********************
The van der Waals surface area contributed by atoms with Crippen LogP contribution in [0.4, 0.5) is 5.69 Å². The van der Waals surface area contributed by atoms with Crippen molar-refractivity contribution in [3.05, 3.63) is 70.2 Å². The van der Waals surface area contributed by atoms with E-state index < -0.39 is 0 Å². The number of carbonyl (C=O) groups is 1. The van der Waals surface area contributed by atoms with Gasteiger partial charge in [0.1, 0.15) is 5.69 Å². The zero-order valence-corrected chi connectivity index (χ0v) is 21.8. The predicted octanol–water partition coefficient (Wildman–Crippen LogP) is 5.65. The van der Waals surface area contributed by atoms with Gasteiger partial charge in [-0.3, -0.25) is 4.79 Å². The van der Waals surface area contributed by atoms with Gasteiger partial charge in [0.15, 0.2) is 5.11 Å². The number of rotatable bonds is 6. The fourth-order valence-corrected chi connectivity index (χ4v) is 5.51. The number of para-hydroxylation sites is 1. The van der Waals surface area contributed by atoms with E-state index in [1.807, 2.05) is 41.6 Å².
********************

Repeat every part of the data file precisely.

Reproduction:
The van der Waals surface area contributed by atoms with Crippen LogP contribution in [0.4, 0.5) is 5.69 Å². The van der Waals surface area contributed by atoms with Crippen molar-refractivity contribution in [3.05, 3.63) is 70.2 Å². The van der Waals surface area contributed by atoms with E-state index < -0.39 is 0 Å². The number of carbonyl (C=O) groups is 1. The van der Waals surface area contributed by atoms with Gasteiger partial charge in [0.1, 0.15) is 5.69 Å². The zero-order valence-corrected chi connectivity index (χ0v) is 21.8. The predicted octanol–water partition coefficient (Wildman–Crippen LogP) is 5.65. The van der Waals surface area contributed by atoms with Gasteiger partial charge in [-0.3, -0.25) is 4.79 Å². The van der Waals surface area contributed by atoms with Gasteiger partial charge in [0.15, 0.2) is 5.11 Å². The number of rotatable bonds is 6. The fourth-order valence-corrected chi connectivity index (χ4v) is 5.51. The number of para-hydroxylation sites is 1. The van der Waals surface area contributed by atoms with E-state index in [1.807, 2.05) is 41.6 Å².